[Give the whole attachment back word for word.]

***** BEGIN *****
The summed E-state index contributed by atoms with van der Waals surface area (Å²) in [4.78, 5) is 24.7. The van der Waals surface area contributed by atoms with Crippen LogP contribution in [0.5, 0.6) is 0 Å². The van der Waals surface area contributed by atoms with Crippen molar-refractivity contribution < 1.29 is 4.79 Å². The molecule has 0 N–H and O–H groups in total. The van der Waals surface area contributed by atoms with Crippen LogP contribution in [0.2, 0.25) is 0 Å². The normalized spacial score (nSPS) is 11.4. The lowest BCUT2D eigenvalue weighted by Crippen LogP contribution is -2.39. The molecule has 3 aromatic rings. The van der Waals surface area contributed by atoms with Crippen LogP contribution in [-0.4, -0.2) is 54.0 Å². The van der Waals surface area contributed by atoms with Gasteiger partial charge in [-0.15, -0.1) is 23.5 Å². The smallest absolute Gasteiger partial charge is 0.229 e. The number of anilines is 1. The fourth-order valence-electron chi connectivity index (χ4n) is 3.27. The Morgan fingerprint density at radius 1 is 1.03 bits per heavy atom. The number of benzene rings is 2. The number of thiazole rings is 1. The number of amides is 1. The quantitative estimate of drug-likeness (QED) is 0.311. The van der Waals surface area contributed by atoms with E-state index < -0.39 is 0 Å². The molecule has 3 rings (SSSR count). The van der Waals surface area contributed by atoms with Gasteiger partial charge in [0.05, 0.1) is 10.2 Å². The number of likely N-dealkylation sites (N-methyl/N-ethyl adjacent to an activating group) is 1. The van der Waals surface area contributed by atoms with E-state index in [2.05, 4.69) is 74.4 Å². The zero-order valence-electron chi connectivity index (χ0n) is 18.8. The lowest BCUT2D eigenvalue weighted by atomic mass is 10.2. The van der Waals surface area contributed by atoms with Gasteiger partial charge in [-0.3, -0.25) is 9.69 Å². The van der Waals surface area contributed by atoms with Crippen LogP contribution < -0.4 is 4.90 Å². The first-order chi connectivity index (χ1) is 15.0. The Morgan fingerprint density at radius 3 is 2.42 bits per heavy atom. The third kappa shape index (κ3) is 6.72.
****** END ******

The summed E-state index contributed by atoms with van der Waals surface area (Å²) in [4.78, 5) is 24.7. The van der Waals surface area contributed by atoms with Crippen LogP contribution in [0.5, 0.6) is 0 Å². The van der Waals surface area contributed by atoms with Crippen molar-refractivity contribution < 1.29 is 4.79 Å². The molecule has 0 N–H and O–H groups in total. The van der Waals surface area contributed by atoms with Crippen LogP contribution in [0.2, 0.25) is 0 Å². The normalized spacial score (nSPS) is 11.4. The lowest BCUT2D eigenvalue weighted by Crippen LogP contribution is -2.39. The molecule has 3 aromatic rings. The van der Waals surface area contributed by atoms with Crippen LogP contribution in [-0.4, -0.2) is 54.0 Å². The van der Waals surface area contributed by atoms with Gasteiger partial charge in [-0.15, -0.1) is 23.5 Å². The smallest absolute Gasteiger partial charge is 0.229 e. The number of anilines is 1. The fourth-order valence-electron chi connectivity index (χ4n) is 3.27. The Morgan fingerprint density at radius 1 is 1.03 bits per heavy atom. The number of benzene rings is 2. The number of thiazole rings is 1. The number of amides is 1. The quantitative estimate of drug-likeness (QED) is 0.311. The van der Waals surface area contributed by atoms with E-state index < -0.39 is 0 Å². The molecule has 3 rings (SSSR count). The van der Waals surface area contributed by atoms with Gasteiger partial charge in [0.05, 0.1) is 10.2 Å². The number of likely N-dealkylation sites (N-methyl/N-ethyl adjacent to an activating group) is 1. The van der Waals surface area contributed by atoms with E-state index in [2.05, 4.69) is 74.4 Å². The zero-order valence-electron chi connectivity index (χ0n) is 18.8. The lowest BCUT2D eigenvalue weighted by atomic mass is 10.2. The van der Waals surface area contributed by atoms with Gasteiger partial charge in [-0.3, -0.25) is 9.69 Å². The van der Waals surface area contributed by atoms with Crippen LogP contribution < -0.4 is 4.90 Å². The first-order chi connectivity index (χ1) is 15.0. The Morgan fingerprint density at radius 3 is 2.42 bits per heavy atom. The third kappa shape index (κ3) is 6.72.